Originally Posted by Oliver Deplace
He said the kick is in the low bass, where his RTA shows the highest amplitude (later, he actually specifies, "20-30Hz"). I don't see how he arrived at his conclusion.
Imagine you're looking at an RTA of a person talking, while a ULF system is playing 20-30Hz noise. So, say the RTA shows the 20-30Hz is clearly 20dB above everything else, would you then assume the person's voice resides within that 20-30Hz range?
He grossly narrowed the spectral content of a kick drum, by saying it's 50Hz. He also said that nothing will be coming from the mains. Well, unless he's crossing his subs to his tweeters, that bit is flat-out wrong. Plenty will be coming from the mains.
Thanks for that.
The HTG fellow, in the video, said that people who implement midbass modules are doing it wrong. Granted, it adds pitfalls and is more work, but that doesn't mean he had to throw eveyone under the bus.
I took exception to the way he stated it so matter of factly. People who don't know any better will believe him. Even worse, if the believers are looking for massive kick, that video is likely to send them down the wrong path to 20-30Hz.
Small cabin, close proximity. You get more, for less, in your truck.
Speaking of a small cabin, did someone say "chest slam"?
I think that some of his videos can be helpful, and his intentions are good. But, as I mentioned in post #5
, his methodology in this instance just didn't make sense. He didn't attempt to measure the frequencies where he was feeling the most chest punch, which is a sympathetic resonance of the air-filled chest cavity caused by sudden percussive sounds at the right frequencies.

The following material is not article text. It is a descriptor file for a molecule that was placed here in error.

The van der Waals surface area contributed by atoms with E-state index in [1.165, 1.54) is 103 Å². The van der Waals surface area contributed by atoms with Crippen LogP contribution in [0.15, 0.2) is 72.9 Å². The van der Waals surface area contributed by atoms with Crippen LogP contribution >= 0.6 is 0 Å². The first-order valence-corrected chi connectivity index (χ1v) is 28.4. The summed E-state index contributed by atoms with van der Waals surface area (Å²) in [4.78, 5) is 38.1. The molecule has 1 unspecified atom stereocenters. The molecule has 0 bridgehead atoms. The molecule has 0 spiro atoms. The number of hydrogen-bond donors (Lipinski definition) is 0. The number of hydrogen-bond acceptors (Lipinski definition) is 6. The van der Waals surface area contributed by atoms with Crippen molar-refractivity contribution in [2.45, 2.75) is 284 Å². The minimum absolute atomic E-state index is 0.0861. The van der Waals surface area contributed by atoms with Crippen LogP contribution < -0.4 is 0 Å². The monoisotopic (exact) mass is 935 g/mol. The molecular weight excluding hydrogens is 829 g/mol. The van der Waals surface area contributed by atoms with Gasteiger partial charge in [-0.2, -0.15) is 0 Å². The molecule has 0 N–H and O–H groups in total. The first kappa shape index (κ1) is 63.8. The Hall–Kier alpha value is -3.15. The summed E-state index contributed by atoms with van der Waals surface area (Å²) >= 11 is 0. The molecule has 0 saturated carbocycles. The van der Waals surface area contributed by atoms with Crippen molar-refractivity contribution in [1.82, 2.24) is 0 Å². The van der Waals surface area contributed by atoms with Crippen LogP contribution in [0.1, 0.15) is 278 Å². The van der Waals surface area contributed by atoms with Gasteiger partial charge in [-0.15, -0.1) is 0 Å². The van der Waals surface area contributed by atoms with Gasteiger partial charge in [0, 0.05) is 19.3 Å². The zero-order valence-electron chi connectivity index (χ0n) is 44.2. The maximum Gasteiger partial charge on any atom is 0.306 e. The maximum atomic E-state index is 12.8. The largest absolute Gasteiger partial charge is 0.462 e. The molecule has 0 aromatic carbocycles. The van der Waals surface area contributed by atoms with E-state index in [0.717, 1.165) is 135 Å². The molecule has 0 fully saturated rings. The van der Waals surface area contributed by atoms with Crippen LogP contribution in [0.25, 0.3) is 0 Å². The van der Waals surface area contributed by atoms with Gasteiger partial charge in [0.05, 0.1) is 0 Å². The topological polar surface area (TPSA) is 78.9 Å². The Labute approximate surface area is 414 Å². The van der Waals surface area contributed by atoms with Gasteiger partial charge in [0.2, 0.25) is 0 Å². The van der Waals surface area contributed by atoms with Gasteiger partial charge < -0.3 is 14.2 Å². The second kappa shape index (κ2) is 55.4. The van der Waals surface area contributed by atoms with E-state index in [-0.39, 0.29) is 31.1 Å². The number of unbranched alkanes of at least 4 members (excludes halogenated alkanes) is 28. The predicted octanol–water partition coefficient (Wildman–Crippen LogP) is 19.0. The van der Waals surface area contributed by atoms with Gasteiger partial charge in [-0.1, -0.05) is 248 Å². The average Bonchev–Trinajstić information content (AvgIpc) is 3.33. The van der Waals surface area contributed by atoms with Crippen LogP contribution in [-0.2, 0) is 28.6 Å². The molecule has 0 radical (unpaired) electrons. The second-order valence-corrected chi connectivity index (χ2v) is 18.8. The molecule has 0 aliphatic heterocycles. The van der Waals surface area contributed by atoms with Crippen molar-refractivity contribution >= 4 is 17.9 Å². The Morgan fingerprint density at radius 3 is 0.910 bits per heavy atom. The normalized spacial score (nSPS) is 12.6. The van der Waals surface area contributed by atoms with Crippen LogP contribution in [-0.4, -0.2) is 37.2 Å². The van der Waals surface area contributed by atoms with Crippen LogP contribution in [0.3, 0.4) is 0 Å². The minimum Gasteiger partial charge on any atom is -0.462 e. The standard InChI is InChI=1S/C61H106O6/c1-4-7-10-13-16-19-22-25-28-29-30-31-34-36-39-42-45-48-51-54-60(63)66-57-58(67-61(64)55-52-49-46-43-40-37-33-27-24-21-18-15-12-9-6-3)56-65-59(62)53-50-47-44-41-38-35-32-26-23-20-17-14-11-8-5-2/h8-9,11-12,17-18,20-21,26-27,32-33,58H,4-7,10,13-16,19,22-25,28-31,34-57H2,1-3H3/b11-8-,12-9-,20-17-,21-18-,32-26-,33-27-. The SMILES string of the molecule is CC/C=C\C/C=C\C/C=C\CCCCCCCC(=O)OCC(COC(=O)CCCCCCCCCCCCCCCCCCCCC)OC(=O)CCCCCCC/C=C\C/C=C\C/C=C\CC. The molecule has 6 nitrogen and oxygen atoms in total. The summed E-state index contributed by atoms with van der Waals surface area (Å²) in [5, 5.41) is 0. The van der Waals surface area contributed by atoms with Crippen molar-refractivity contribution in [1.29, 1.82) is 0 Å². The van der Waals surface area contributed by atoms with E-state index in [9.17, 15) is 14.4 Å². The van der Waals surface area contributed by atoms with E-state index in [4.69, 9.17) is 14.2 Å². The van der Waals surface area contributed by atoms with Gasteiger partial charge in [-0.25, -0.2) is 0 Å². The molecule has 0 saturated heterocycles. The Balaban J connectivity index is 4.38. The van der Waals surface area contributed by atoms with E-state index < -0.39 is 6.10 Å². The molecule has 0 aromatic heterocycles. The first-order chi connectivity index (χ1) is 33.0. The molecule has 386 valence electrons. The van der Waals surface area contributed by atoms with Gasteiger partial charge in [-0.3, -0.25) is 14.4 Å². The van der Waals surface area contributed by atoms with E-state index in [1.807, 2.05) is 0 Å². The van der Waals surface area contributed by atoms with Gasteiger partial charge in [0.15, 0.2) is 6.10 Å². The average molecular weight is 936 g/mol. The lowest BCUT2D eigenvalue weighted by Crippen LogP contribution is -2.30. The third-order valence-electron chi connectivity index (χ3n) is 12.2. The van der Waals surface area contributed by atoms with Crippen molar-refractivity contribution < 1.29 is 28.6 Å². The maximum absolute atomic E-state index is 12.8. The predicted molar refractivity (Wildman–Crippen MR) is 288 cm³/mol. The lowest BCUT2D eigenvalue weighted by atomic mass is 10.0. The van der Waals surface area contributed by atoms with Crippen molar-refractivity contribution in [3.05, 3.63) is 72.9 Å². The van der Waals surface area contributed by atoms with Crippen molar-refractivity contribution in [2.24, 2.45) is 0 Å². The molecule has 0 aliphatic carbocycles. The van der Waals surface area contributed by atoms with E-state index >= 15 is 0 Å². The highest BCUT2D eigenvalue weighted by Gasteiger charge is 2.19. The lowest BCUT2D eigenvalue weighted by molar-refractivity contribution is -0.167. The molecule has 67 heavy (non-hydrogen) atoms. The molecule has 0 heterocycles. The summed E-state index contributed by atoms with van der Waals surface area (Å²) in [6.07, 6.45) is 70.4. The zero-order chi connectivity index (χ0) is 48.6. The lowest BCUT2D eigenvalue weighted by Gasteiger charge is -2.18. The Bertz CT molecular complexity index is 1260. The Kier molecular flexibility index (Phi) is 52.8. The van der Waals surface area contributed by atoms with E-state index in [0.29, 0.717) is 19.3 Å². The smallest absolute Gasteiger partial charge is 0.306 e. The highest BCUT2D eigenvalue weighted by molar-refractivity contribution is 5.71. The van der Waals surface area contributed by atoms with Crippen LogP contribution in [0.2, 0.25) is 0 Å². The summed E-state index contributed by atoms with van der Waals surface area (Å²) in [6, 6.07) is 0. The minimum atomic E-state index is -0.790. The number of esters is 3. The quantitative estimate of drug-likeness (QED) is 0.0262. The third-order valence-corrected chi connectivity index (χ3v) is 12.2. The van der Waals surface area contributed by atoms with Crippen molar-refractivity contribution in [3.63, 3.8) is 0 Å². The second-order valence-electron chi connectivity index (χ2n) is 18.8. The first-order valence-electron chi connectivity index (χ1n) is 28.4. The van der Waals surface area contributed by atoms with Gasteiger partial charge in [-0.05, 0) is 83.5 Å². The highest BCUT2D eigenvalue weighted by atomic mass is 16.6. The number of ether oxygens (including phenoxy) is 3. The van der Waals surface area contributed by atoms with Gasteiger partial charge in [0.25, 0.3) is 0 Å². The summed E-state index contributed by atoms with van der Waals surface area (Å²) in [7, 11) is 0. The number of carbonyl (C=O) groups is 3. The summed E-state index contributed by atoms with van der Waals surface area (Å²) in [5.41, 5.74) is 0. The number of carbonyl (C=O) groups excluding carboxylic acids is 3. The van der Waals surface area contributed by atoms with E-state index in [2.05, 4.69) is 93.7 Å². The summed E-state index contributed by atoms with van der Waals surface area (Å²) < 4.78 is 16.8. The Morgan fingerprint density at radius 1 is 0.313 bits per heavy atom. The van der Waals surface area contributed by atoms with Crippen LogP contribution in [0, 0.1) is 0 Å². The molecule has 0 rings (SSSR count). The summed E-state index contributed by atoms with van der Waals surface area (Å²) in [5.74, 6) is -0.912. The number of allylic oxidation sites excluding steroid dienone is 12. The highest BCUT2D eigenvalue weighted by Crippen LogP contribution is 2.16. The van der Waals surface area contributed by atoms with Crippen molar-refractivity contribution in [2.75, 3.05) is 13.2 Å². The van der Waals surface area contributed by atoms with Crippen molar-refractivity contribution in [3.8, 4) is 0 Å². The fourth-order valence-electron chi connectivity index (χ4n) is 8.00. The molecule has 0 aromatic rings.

Instead, he simply took passages where he and others reported feeling chest punch sensations, and noted the frequencies where the SPL was highest. And, that really didn't prove what he thought it did. Not every frequency, regardless of SPL, causes those sensations of sympathetic resonance. Fortunately, there have been a number of blind studies of chest punch, which have concluded that most people feel the sensation between about 50Hz and 100Hz.
As with all human attributes and sensations, there are outliers to that average frequency range, but it is certainly a good starting point for most of us to use. And, we can determine our own peak frequencies by conducting our own chest punch tests if we are really curious. But, we wouldn't be measuring which frequencies exhibit max SPL. We would be monitoring our own physical sensations, at a variety of different frequencies, to see where we feel the most chest impact. Even without blind testing, that experiment should be indicative of a general range, for a particular individual.
It was also clear that he hadn't reached the right conclusion about the use of mid-bass modules, with port tunes in the 40-60Hz range. There is way too much empirical evidence that they can add to the sensation of chest punch. Again, he seems like a generally knowledgeable and sincere person, so I don't want to be too critical. But, he was simply on the wrong track with that particular video.